Today was yet another reminder that my understanding of myself remains in its infancy.
Walking through Dublin City Centre, I blended in with all the others. Men and Women busying themselves, walking to work, just as I was. No one looked at each other, we remained occupants of our own minds while sharing a physical space for a period of time. I spotted a man selling flowers, just across from The Spire. It was in this moment that I remembered it was my mother’s birthday the following day.
After work, I returned to cluttered streets to buy flowers. My mother’s favourite flowers are Lillies, so I bought lilies. While my knowledge of floral varieties and arrangements is as small as my number of purchases of flowers over the years, I do know this; my mother’s favourite flowers are lilies. Now the fact that these flowers are lilies or that they are my mother’s favourite are irrelevant, what is noteworthy is the inexplicit feeling holding these flowers instilled in me.
Now meandering my way through a not dissimilar crowd as the morning, I received many a look from the passing strangers. Suddenly I was no longer the Kevin I had been up until this point, now I was a reinvention. A man walking through the metropolis with a bouquet in hand suggests a great deal of scenarios none of which I will ever be apart of. I became a man who was treating his girlfriend. I became a man who was buying a gift for his girlfriends birthday. I became a man who fucked up and was apologising to his girlfriend. I say, girlfriend because my age still gives some realism to my true character and it would be highly improbable that a man my age would have a wife or fiance in 2017 Ireland. Now it is entirely possible that a number of other scenarios entered the minds of the passing strangers in their 0.01-second analysis of me, such as the flowers were in fact for my mother or sister or female relative. However, I hypothesise that these notions would only follow the girlfriend scenarios in our cultural thinking.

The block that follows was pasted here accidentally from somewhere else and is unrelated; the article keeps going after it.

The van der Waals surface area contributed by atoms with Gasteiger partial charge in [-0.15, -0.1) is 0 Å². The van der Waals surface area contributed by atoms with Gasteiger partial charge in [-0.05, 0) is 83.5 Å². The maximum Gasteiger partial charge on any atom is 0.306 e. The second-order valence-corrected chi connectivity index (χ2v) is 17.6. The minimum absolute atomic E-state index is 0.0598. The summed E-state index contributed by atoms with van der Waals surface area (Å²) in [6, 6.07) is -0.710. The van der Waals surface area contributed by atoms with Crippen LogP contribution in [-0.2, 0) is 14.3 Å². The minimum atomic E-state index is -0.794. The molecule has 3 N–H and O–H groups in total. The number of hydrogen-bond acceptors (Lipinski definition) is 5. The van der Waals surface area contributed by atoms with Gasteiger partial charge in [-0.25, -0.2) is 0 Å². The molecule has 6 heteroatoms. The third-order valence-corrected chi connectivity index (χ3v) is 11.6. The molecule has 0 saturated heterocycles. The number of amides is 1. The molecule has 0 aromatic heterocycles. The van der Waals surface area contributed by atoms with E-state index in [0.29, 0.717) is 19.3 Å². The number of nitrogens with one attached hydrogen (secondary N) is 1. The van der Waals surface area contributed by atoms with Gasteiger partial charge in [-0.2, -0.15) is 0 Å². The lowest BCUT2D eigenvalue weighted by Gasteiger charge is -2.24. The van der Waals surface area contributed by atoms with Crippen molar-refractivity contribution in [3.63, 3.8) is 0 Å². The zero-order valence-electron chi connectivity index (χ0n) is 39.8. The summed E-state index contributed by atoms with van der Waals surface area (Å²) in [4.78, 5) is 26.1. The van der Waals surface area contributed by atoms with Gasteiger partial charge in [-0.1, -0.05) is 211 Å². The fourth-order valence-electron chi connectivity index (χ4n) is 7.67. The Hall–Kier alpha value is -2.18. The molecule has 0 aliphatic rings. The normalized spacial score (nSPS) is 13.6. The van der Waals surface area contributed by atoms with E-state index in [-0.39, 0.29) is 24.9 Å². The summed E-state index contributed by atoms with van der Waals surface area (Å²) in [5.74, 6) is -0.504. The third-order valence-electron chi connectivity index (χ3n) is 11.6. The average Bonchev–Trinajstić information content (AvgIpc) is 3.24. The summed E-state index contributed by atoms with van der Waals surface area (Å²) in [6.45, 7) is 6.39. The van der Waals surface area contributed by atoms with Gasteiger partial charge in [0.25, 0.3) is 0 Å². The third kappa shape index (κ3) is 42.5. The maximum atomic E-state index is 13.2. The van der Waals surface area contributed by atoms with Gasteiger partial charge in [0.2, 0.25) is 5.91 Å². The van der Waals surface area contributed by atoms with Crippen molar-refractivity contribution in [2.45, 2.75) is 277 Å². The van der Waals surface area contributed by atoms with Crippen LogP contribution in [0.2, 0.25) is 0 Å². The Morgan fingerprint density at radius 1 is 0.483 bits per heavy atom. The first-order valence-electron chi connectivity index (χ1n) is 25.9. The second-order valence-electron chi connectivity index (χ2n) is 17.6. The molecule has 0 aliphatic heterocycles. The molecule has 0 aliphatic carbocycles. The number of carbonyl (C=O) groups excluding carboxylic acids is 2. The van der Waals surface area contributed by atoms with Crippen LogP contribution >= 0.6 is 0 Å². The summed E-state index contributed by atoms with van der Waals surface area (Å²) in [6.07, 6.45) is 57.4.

The fact of the matter is, is that for a brief moment of time I felt normal.
The fleeting opinions of strangers and the innate understanding that men buy women flowers as a romantic gesture lead me to walk confidently through the streets of Dublin as a supposed heterosexual man. This raises a number of issues.
Men do not receive flowers. I have grown up with the typical gift in a marriage being alcohol or flowers. I would graciously and gleefully accept the former but in all honesty, I don’t know what I would do if I was given the latter. It is not that I would feel emasculated, I would simply be at a loss having no precedent upon which to base my reaction. To the best of my knowledge, my father has never received flowers, although he has never complained about their presence in the home. In fact, he admires their smell as have I, yet neither one of us would ever think of buying flowers for ourselves or each other. Men do not receive flowers is a side effect of the male’s role in society which is a much larger issue and would require more than this blog post.
Men do not buy their boyfriends flowers. This follows on from the typical ‘who pays for dinner debate’. When society adapted to homosexual relationships and the customs associated with dating, it could be argued that the role of the man shifted. Now, who was to pay for dinner? The male’s role is to buy flowers, open the car door, pay for the meal and a kiss goodnight. In a nutshell, this is the procedure of dating, however as we know this is outdated. Yet the exchange of flowers was left in the past.
My argument is not that men should be drowned in roses and daffodils. My argument is that for a brief moment in time, I lived the normalities of a heterosexual male and judging by the looks from those around me, I was more attractive. Not in appearance, although the speckled babies breath in the bouquet did highlight my cheekbones, from my interpretation I was approved by society. I was, ironically, more masculine for carrying the flowers. What is perhaps more startling for me, is that I felt more comfortable in public than I would have if I had been holding another man’s hand. With that, the battle to discover the masculine homosexual continues.